Chelsea owner Roman Abramovich has donated over a hundred million dollars to a controversial Israeli settler group accused of displacing Palestinian families from Jerusalem.
According to leaked documents seen by BBC News Arabic, four companies Abramovich either owns or controls in the British Virgin Islands have contributed more than $100m (£74m) to Elad, a group that supports settlements in the Palestinian neighbourhood of occupied East Jerusalem called Silwan .
Settlement activity on occupied land is considered illegal under international law.
The Russian oligarch, who was granted Israeli citizenship in 2018 after the UK government withdrew his UK Visa, has been an avid philanthropist in Israel.
Elad, which also receives backing from the Israeli government, has sought to strengthen the Jewish presence in the neighbourhood of Silwan at the expense of its Arab residents.
Elad runs an archaeological site in Silwan called the City of David 2hich has been criticised by European Union diplomats as seeking to ignore the ancient city’s diverse history in favour of “an exclusively Jewish narrative, while detaching the place from its Palestinian surroundings”.
The City of David website said it is “committed to continuing King David’s legacy as well as revealing and connecting people to ancient Jerusalem’s glorious past through four key initiatives: archaeological excavation, tourism development, educational programming and residential revitalization”.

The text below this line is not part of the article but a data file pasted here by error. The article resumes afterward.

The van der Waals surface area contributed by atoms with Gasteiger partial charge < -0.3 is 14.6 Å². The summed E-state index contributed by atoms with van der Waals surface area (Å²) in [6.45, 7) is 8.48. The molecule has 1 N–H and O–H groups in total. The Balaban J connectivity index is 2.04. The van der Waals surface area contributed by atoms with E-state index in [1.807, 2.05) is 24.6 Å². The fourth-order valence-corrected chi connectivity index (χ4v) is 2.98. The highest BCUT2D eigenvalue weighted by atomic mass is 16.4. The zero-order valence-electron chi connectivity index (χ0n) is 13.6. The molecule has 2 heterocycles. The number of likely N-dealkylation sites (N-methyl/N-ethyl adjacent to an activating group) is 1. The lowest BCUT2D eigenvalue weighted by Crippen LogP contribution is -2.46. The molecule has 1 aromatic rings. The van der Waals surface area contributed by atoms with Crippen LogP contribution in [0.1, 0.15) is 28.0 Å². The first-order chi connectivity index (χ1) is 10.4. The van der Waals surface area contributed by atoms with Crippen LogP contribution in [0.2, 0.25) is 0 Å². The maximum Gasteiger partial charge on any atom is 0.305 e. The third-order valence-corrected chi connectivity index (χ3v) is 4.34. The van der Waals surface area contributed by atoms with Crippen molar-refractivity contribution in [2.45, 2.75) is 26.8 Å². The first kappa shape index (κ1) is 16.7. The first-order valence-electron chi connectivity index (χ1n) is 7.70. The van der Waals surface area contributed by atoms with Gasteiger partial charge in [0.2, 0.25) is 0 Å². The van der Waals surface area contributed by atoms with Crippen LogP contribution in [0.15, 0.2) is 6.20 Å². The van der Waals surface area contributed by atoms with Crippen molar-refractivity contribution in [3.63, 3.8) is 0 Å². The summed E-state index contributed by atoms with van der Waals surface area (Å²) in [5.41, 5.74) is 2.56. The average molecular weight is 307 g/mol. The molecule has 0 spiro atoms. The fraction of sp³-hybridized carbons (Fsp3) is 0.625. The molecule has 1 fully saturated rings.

BBC News Arabic discovered the Abramovich donations while trawling through thousands of leaked documents detailing $2tn (£1.55tn) of potentially corrupt transactions that were washed through the US financial system.
More than 2,000 suspicious activity reports (SARs) filed with the US government’s Financial Crimes Enforcement Network (FinCEN) were leaked to Buzzfeed News, which shared them with the International Consortium of Investigative Journalists, of which the BBC is a member.
Banks and other financial institutions file SARs when they believe a client is using their services for potential criminal activity. While a SAR in itself does not oblige a bank to cease doing business with the client in question, they point to contentious actions hidden in the financial world.
The leaks, dubbed the FinCEN Files, have already rocked the financial sector, with allegations of dirty money flowing freely around the world. Shares in the banking sector fell on Monday. Other high-profile figures, such as Trump’s former political strategist, Paul Manafort, has also been identified in a SAR.
Abramovich had been the subject of a 2016 SAR regarding offshore shell companies related to his football business.